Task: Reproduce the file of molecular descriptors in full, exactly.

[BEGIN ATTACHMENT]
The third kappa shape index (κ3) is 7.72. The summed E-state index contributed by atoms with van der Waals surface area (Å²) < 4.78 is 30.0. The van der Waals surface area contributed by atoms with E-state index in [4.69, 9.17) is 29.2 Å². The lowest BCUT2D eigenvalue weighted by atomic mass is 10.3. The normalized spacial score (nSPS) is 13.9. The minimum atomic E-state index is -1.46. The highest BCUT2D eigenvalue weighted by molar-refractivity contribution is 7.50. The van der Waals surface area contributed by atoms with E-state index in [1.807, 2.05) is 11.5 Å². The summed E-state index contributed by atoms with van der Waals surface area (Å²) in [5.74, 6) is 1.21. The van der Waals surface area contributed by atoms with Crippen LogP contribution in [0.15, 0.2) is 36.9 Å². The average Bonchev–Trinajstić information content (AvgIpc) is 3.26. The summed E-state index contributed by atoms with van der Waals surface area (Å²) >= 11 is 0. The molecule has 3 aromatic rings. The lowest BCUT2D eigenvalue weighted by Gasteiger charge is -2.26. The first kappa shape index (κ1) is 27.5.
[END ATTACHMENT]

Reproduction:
The third kappa shape index (κ3) is 7.72. The summed E-state index contributed by atoms with van der Waals surface area (Å²) < 4.78 is 30.0. The van der Waals surface area contributed by atoms with E-state index in [4.69, 9.17) is 29.2 Å². The lowest BCUT2D eigenvalue weighted by atomic mass is 10.3. The normalized spacial score (nSPS) is 13.9. The minimum atomic E-state index is -1.46. The highest BCUT2D eigenvalue weighted by molar-refractivity contribution is 7.50. The van der Waals surface area contributed by atoms with E-state index in [1.807, 2.05) is 11.5 Å². The summed E-state index contributed by atoms with van der Waals surface area (Å²) in [5.74, 6) is 1.21. The van der Waals surface area contributed by atoms with Crippen LogP contribution in [0.15, 0.2) is 36.9 Å². The average Bonchev–Trinajstić information content (AvgIpc) is 3.26. The summed E-state index contributed by atoms with van der Waals surface area (Å²) >= 11 is 0. The molecule has 3 aromatic rings. The lowest BCUT2D eigenvalue weighted by Gasteiger charge is -2.26. The first kappa shape index (κ1) is 27.5.